As part of a settlement reached in federal bankruptcy court, San Francisco real estate developer and investor David Choo will participate in profits from the ownership and development of a coveted city land site acquired by TMG Partners and Northwood Investors LLC in June.[contextly_sidebar id=”6adef571c026611db4349a8a9ec183a1″]According to the terms of three agreements filed with the court, Choo negotiated to contribute $5 million of a $20 million cash settlement with TMG to gain a 15 percent membership interest in TMG FM LLC. The limited liability company was formed to manage, develop, operate and perform other tasks related to the site, which is across the street from the new Transbay Transit Center set to be complete in 2016.
San Francisco’s TMG Partners retains an 85 percent interest in TMG FM LLC, according to court records.
TMG and Northwood paid nearly $2,400 a land foot for the 1.17 acres on Mission Street across from San Francisco’s rising Transbay Transit Center.
The price is nearly $1,500 a foot less than Boston Properties paid to the Transbay Joint Powers Authority for 50,000 square feet of land where the building will actually connect to the one million square-foot transportation hub.
The Boston Properties’ $3,900 a-foot purchase of the Transbay Tower site was a record for San Francisco, according to the TJPA. The 60-story 1,070-foot, 1.4 million-square-foot tower is ultimately going to be the tallest office building on the West Coast.
TMG and Northwood expect to develop 2 million square feet of offices, shops and housing in an 850-foot commercial tower and a 605-foot residential tower on their property. A portion of the commercial square footage would be dedicated to a hotel, which would likely be developed by a third party.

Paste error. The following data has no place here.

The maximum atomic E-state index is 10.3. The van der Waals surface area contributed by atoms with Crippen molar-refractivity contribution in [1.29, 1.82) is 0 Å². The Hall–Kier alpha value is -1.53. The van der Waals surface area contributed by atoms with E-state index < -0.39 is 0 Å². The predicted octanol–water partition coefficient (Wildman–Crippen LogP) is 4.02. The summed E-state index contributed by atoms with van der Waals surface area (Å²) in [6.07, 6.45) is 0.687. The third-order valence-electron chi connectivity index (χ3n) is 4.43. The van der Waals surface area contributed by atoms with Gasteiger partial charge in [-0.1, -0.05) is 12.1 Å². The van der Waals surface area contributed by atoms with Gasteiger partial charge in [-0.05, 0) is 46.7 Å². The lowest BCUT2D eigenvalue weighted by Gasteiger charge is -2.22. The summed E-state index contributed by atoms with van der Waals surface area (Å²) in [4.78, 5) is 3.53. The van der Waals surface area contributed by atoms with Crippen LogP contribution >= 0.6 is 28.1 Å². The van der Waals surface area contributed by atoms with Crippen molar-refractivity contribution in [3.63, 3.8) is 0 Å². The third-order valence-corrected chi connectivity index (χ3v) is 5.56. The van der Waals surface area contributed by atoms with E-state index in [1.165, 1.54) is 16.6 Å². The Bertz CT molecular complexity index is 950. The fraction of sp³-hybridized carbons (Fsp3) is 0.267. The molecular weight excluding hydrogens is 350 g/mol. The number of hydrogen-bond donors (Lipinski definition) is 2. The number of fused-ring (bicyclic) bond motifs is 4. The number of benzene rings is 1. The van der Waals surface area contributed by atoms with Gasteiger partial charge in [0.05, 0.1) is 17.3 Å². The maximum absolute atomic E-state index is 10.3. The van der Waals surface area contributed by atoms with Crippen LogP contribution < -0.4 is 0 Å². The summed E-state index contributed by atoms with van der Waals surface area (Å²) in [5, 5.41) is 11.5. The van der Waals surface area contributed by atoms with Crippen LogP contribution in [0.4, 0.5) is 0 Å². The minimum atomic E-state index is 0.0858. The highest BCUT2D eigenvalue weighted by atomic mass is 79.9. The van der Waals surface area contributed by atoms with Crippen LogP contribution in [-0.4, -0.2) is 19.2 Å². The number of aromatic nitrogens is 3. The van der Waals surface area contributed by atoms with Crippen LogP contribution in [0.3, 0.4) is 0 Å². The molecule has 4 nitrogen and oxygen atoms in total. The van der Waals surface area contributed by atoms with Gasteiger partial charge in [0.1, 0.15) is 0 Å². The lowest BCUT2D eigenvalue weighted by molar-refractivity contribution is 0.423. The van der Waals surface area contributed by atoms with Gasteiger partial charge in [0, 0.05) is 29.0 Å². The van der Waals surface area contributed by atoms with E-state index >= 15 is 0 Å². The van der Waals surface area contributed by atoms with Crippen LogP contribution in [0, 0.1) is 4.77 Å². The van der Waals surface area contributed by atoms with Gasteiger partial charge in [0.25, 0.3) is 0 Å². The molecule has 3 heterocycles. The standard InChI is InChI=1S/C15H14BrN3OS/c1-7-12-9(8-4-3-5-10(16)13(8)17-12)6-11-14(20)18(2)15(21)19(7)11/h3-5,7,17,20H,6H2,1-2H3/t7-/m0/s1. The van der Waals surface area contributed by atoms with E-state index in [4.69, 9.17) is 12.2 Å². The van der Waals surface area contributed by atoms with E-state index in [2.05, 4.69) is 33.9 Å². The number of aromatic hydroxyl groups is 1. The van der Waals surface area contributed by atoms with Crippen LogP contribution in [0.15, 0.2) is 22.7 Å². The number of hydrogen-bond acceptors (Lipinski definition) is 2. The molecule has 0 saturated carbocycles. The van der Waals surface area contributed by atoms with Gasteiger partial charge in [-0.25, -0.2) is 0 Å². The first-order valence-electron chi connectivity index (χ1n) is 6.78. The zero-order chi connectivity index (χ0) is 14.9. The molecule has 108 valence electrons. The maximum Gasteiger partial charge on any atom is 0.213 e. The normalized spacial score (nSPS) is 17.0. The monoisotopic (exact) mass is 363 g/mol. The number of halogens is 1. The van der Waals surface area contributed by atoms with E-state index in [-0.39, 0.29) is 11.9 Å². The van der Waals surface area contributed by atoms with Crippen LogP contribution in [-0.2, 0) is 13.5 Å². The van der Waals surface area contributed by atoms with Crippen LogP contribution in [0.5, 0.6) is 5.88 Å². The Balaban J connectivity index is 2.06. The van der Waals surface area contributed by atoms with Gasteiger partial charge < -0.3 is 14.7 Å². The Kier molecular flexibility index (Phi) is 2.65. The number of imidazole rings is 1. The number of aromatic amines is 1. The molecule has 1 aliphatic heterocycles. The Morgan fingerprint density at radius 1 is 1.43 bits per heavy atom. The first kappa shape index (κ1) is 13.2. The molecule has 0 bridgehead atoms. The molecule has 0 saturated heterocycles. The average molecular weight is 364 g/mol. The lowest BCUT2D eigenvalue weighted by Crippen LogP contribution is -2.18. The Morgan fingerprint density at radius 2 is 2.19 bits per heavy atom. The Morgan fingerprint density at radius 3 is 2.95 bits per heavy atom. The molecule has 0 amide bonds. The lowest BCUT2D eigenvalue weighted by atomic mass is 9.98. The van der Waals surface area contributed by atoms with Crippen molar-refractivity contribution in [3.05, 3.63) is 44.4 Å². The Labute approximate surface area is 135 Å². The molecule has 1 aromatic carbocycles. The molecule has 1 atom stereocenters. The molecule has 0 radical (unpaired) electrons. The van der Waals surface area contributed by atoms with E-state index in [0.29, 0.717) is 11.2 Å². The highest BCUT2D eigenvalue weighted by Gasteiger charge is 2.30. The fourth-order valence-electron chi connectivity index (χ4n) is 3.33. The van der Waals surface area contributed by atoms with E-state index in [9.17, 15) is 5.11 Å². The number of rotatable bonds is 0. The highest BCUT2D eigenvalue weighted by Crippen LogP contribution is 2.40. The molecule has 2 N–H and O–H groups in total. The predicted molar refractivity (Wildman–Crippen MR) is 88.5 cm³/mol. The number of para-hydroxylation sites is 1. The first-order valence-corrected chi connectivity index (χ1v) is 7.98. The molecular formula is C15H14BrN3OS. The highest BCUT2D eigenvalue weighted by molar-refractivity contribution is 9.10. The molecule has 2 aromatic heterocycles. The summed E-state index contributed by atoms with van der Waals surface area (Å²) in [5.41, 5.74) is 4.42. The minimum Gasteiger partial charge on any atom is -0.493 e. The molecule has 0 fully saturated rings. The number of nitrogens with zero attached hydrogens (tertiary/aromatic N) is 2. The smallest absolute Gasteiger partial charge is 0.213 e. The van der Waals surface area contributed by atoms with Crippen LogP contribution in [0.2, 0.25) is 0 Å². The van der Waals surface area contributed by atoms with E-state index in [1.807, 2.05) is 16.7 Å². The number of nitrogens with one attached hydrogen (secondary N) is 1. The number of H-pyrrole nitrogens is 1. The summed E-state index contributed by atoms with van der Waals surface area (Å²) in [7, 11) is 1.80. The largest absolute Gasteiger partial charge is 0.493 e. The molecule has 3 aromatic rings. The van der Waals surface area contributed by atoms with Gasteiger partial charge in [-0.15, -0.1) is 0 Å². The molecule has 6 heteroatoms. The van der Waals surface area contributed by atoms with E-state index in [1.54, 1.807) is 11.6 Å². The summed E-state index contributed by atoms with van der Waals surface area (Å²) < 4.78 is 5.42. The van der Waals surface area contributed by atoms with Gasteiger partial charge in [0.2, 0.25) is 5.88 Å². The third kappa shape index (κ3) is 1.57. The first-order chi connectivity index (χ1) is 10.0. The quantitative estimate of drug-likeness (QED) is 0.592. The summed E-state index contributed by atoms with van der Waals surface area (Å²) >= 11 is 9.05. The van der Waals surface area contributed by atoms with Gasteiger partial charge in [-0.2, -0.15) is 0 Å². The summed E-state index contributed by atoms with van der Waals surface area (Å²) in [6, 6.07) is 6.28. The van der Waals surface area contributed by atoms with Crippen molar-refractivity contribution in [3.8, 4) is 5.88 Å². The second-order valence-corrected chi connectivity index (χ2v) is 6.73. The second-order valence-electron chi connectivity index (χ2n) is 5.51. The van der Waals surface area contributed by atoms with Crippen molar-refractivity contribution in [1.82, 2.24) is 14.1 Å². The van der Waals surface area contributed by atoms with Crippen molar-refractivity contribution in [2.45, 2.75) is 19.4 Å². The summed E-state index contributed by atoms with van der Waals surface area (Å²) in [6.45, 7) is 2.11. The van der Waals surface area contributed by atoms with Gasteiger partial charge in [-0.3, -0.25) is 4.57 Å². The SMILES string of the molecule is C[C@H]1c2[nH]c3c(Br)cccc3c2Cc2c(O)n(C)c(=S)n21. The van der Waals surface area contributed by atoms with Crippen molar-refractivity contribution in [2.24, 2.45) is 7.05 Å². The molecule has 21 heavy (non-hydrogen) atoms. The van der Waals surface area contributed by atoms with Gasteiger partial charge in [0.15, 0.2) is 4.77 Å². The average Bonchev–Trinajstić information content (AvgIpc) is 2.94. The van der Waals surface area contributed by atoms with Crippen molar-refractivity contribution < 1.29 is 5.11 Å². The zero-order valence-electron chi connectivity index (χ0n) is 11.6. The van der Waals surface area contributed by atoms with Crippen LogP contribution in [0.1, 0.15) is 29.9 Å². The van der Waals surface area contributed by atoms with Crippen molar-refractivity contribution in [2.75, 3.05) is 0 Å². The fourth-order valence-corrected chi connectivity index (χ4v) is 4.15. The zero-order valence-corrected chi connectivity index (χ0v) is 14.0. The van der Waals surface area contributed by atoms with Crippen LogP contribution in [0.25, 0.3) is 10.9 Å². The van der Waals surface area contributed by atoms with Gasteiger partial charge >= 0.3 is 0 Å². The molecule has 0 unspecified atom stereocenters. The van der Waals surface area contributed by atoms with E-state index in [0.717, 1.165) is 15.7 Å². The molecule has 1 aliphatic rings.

The TMG-Northwood purchase follows complex negotiations and multiple agreements between Choo, TMG and San Francisco-based MS Mission Holdings LLC, an entity affiliated with Lincoln Property Co. MS Mission, the properties’ former titleholder, foreclosed and gained title to Choo’s seven parcels in January 2012 at auction with a credit bid of $41 million, according to court records.
To get the property, TMG and Northwood paid MS Mission $97 million and Choo and others $20 million in cash with another $5 million promised in deferred consideration, according to the judge’s order. The deferred payment is due upon one of two circumstances: a TMG and Northwood sale of any or all of the property to an unrelated third party, or a recapitalization or refinancing that disburses cash to TMG and Northwood in excess of their original equity contribution.
Entities controlled by Choo and his family members agreed in May 2006 to borrow $67.1 million from CapitalSource Finance LLC for construction and development of the property; the San Francisco land secured the debt.
The borrowers stopped paying interest on the loan in April 2008. The loan matured in May 2009, and in April 2011 CapitalSource assigned its interests to MS Mission, which has offices at 601 California St. in San Francisco and whose president is John Herr. Herr is also executive vice president of Lincoln Property Co.’s Northern California/Pacific Northwest Region. Morgan Stanley is a joint-venture partner of MS Mission.
Choo disputed the validity of the 2012 foreclosure sale but ultimately agreed to settle with MS Mission after receiving an adverse ruling from the bankruptcy court in late February. Choo said in May testimony to the bankruptcy court that the borrowers had already paid $1 million in legal fees and faced up to $1 million more to continue their claims.
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